The dining room. The (third) last untouched room in our house (the other two are the kitchen and bathroom which will be a completely different scale of renovation). So let’s call it the last untouched room, okay?

Vaulted ceiling in the dining room

I mentioned some of my goals and plans for this room already this year. But to kick off the challenge, here is the official plan:

  • Sand the walls
  • Patch cracks and holes
  • Prime walls
  • Paint trim
  • Paint walls
  • Fix broken window
  • Hang art
  • Build doors for china cabinet
  • Paint china cabinet

The china cabinet is the big question mark in this project. A couple of years ago, I’d absolutely be able to finish both the walls and the cabinet. However, since my new crew member arrived last year, project time has been pretty much reduced to nap times… although she does try to be helpful.

Ellie vacuuming in the dining room

Stick around and see how far I we make it.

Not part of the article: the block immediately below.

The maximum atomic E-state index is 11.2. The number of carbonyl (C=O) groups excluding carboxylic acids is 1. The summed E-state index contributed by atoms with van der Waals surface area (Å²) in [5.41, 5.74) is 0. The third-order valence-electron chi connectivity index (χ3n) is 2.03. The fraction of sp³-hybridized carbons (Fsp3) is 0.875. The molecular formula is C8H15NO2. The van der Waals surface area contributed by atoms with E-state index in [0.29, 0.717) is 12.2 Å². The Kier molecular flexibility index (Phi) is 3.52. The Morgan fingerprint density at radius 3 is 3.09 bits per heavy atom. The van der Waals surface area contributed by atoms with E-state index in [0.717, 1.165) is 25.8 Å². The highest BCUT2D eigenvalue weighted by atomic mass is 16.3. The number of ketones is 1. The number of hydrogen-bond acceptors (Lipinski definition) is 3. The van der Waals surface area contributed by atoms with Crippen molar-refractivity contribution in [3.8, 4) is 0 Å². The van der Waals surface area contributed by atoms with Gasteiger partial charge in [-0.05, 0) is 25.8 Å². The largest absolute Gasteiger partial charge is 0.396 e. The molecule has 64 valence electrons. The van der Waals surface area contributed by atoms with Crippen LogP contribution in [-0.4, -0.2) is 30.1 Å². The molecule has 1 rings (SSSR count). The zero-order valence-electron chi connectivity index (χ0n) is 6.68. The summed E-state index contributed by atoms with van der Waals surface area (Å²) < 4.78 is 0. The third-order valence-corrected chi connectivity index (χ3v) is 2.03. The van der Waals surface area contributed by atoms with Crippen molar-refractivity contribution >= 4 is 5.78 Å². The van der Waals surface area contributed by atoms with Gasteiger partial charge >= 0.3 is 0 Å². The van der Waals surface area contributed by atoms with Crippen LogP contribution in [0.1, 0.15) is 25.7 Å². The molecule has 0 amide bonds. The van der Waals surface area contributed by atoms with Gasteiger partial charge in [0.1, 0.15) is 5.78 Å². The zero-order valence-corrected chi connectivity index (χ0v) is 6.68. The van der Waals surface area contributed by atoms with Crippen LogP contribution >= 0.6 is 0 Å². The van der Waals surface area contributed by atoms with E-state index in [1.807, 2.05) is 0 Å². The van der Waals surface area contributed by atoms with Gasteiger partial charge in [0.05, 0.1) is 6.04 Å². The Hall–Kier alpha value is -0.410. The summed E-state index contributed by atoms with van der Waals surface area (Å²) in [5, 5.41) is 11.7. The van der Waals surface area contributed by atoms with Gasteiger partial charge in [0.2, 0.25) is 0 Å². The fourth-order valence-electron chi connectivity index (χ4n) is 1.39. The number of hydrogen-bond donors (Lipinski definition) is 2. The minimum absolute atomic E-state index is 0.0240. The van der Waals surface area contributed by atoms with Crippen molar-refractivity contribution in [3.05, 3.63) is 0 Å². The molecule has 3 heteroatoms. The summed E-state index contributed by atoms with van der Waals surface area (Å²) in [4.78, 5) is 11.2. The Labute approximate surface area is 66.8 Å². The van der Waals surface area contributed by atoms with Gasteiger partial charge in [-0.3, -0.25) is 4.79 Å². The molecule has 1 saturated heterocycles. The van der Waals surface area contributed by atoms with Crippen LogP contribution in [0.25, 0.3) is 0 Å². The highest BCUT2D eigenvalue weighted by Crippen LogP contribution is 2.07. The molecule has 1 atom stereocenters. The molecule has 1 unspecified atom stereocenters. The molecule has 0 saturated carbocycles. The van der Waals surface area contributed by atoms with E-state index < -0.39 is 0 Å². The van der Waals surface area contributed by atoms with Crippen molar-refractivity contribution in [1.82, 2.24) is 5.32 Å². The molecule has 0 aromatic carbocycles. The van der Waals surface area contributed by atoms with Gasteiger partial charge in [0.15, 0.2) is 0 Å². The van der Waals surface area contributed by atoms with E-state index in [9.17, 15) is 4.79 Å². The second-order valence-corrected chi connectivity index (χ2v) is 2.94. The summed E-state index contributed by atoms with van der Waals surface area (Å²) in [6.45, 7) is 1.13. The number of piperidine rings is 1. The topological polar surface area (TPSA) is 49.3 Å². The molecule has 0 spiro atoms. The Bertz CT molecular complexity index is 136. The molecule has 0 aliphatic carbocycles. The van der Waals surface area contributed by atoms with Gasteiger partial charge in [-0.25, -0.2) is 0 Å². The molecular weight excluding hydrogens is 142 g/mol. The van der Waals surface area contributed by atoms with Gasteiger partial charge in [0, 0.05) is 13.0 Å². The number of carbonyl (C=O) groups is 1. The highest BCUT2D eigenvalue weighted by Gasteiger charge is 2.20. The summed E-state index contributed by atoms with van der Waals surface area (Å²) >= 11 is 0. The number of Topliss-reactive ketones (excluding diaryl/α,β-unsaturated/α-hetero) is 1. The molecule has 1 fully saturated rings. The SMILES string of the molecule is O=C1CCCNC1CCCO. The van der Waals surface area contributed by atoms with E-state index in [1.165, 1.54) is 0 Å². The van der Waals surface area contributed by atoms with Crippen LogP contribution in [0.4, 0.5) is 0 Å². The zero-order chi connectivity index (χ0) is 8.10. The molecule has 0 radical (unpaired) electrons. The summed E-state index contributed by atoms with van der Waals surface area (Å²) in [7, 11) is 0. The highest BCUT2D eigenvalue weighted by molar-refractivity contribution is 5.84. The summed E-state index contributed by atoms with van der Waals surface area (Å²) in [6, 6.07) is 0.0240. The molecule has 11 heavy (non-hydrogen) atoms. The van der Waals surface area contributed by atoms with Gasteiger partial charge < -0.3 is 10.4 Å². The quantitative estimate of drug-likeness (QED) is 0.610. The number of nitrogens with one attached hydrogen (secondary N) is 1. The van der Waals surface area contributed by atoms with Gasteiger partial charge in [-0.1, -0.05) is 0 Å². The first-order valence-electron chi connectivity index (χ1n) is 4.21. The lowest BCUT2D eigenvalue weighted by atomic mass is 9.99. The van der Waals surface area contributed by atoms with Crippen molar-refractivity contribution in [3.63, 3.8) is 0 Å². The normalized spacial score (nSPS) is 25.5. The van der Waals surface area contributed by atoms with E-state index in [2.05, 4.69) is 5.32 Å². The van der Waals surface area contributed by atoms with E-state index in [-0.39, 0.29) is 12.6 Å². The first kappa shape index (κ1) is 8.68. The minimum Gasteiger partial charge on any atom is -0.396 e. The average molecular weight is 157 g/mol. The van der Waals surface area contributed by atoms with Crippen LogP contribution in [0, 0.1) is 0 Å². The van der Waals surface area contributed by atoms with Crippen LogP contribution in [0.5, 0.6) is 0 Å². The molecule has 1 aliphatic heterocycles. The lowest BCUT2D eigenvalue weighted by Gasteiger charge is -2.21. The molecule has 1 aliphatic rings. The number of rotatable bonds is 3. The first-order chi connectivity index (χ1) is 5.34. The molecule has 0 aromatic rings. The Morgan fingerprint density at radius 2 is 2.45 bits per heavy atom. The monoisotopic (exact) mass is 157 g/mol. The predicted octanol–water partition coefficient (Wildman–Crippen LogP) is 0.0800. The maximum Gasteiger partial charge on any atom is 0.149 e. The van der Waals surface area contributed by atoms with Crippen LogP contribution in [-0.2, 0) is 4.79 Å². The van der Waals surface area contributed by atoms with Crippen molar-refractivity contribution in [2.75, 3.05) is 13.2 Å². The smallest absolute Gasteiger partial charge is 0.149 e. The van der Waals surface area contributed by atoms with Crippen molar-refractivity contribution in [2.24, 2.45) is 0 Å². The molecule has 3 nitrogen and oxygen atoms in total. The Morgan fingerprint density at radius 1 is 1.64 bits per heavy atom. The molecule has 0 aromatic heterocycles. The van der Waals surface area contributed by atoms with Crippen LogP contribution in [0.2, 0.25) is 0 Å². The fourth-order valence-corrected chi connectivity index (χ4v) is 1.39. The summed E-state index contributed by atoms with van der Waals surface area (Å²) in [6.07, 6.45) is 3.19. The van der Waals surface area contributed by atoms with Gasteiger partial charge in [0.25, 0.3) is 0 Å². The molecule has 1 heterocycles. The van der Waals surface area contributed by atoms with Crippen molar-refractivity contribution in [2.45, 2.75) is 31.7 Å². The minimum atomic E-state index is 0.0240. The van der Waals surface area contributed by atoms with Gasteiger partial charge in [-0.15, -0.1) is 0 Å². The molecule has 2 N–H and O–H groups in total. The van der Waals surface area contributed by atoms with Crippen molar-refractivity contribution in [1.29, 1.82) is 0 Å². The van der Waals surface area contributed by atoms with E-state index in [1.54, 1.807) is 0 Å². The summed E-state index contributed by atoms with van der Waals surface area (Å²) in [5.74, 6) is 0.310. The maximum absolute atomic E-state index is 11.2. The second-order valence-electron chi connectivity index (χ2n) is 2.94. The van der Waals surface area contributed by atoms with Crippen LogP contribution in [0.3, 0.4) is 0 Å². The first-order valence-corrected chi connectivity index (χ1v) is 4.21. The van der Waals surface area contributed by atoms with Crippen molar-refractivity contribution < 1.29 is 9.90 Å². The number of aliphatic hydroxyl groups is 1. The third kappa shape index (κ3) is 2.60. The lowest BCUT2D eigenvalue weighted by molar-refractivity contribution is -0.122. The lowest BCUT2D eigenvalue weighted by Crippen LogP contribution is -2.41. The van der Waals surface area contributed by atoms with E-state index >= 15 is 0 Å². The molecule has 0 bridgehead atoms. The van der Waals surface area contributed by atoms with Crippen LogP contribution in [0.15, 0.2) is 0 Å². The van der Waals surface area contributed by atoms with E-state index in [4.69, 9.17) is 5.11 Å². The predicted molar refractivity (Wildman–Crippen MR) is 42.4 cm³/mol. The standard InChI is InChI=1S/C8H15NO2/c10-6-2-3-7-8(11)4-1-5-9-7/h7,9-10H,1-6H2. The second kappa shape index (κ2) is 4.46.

And visit One Room Challenge to check out all of the other participants.

Odds & sods

Happy last Monday of March. This was a special month. We marked 7 years of living here at the farm. And we marked Matt’s 40th birthday. There was lots of time with family, more sunshine and warmer temperatures.

Matt holding Ellie while he blows out the candles on his birthday cake

It feels like we have finally turned the corner into spring. The skating rink that was our driveway has turned into a mud strip. We tapped some maple trees to make syrup. The skating rink that was the pond is melting.

Tapping maple trees